Menu
Home

New York Police Scrutinize Security Tapes in Columbia University Noose Incident

Police began collecting 56 hours of surveillance camera images they hope will reveal the culprit who strung a noose on a black professor's office door at Columbia University.

Investigators had downloaded about half the videotaped images late Thursday, police spokesman Paul J. Browne said. He said they planned to review tape from up to seven digital security cameras in and around the building where the noose was discovered early Tuesday morning.

Police also were testing the 4-foot-long piece of twine for DNA evidence and interviewing students and faculty, but said they had no suspects in the case.

Meanwhile, police were called to the Ivy League campus again Thursday to probe another distasteful discovery — a caricature of a yarmulke-wearing man and a swastika found on a bathroom stall door. The NYPD's hate crime unit was investigating the black-ink drawing, but police said there was no reason to believe the two incidents were linked.

University President Lee Bollinger said the sketch was promptly removed. He said he was reluctant to call attention to the drawings because he did not want to "broadcast, in any way, the message they attempt to send or empower those behind them."

Columbia's Teachers College turned over the security camera images in the noose investigation Thursday under pressure from police.

Browne said police officials were "disappointed and surprised" at a delay caused when the school refused to turn over the tapes without a court order.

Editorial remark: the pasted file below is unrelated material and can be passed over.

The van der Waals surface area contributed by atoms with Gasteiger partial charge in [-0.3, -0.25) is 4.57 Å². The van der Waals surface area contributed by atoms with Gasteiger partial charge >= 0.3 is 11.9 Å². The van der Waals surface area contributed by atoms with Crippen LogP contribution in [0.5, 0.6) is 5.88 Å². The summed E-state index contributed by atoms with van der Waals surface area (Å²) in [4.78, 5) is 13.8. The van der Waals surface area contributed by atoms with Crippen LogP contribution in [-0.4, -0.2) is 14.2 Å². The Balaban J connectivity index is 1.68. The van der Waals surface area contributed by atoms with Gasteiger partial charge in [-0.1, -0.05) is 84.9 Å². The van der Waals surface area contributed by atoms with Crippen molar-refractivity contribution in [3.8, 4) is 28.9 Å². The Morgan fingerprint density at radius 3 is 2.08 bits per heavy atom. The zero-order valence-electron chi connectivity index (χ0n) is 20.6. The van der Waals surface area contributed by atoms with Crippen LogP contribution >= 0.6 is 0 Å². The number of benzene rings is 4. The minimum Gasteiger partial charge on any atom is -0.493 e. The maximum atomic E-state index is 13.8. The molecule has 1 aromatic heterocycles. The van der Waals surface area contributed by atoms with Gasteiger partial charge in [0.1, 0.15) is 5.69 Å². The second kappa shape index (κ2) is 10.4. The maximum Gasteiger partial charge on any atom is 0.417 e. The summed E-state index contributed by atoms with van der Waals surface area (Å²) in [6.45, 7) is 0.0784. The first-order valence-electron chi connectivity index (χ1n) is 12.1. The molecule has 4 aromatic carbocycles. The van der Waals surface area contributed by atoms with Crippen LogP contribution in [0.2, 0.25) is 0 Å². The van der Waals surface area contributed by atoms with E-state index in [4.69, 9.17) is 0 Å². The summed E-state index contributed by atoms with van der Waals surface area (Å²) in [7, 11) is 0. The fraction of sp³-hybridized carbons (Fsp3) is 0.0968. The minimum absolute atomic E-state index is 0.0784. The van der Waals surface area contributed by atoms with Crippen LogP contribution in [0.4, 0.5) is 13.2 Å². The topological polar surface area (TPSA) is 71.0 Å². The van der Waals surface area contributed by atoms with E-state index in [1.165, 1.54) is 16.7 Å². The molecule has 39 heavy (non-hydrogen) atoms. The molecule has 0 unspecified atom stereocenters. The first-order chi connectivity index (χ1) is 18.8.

Teachers College President Susan Fuhrman said in a statement that the school was eager to cooperate with police but asked for a court order because of concerns about students' privacy.

"There was no desire to hinder the investigation — far from it," she said. "This was a despicable act ... and we are doing everything we can to find out who did it and prevent such occurrences in the future."

Students, faculty and administrators denounced the attack on professor Madonna Constantine, 44, a professor of education and psychology who has written extensively about race.

Police said Thursday they had interviewed Teachers College professor Suniya S. Luthar after learning she had feuded with Constantine. But they said Luther was not considered a suspect.

Court records show Constantine filed a defamation lawsuit in May against Luthar, also a professor of psychology and education. The one-page filing in Manhattan's state Supreme Court also accuses Luthar of libel and slander and asks for $100,000 in damages.

Nooses are racially charged symbols of lynchings in the Old South and have appeared in a number of recent incidents around the country.

On Thursday, postal workers noticed a noose dangling outside a ground zero post office that was damaged in the Sept. 11 terrorist attacks, police and a postal official said.

Officials said it was not clear whether the noose was directed at the postal service or any other tenants in the lower Manhattan building. The U.S. Postal Service's Church Street station shares the building with the city Housing Authority, some state agencies and various other tenants.

The noose was found dangling from a lamppost near the building and was visible from the street, officials said.

"At this point, there was no target that was evident or any motive," U.S. Postal Inspection Service spokesman Al Weissman said Friday morning. He said no postal workers had reported any threats or other problems.

In other incidents, three white students hung nooses from a large oak tree outside a high school last year in Jena, La., fueling racial tensions. More recently, nooses have been found at the U.S. Coast Guard Academy in New London, Conn., and the Hempstead Police Department's locker room on Long Island.